I recently stumbled upon an inspiring TED Talk by Tali Sharot, author of The Optimism Bias: A Tour of the Irrationally Positive Brain, where she discussed the value of overestimating the positive. “Some people say the secret to happiness is low expectations,” she explained. “If we don’t expect greatness, if we don’t expect to find love and be healthy and successful, we’re not going to be disappointed when these things don’t happen. And when we’re pleasantly surprised when they do, we will be happy. It’s a very good theory, but it is wrong.”
Someone please give that woman an “Amen!” I’ve never understood the reasoning behind low expectations, as it seemed to often belong to people who perpetuated mediocrity. I’ve always been more in favor of the school of thought that says that good things come to those who challenge themselves, work really hard, and believe in their ability to be successful. Those folks have good reason to be optimistic because they are they are the architects of their own lives. Along similar lines of thought, Tali shares the following reasons why low expectations do in fact not lead to happiness:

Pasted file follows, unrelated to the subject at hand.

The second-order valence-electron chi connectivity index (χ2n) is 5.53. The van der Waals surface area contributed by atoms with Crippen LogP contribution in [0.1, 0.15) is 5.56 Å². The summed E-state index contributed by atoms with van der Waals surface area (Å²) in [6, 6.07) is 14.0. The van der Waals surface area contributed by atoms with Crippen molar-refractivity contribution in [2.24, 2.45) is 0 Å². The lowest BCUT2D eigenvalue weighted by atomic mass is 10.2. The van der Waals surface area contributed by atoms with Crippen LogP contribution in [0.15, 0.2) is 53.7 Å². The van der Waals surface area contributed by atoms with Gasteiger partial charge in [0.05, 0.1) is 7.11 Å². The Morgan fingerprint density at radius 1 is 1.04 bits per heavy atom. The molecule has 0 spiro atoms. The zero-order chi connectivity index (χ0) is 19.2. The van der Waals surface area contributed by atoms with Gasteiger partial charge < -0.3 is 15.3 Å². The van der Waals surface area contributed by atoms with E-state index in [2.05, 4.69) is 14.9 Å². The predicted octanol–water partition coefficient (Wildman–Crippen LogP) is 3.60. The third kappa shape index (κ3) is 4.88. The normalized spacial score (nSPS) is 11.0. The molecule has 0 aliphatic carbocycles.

“Whatever happens, whether you succeed or fail, people with high expectations always feel better, because how we feel – when we get dumped or we win employee of the month – depends on how we interpret that event.”
Tali reminds us that we have choice in how we interpret the things that happen in our lives, and this choice can very well determine our happiness. Does failing (whatever that might look like for you) tend to make you lie nose first on the ground feeling sorry for yourself, or does it motivate you to get up and fight for the future you have imagined? When life goes wrong, do you blame yourself, call yourself bad names, maybe even feel worthless? Or do you accept that some things are outside of your control and have nothing to do with your ability to be successful? If you make the conscious choice to interpret events positively and to attribute constructive emotions to such events, you are allowing room for success and happiness in your life. Read the rest of this entry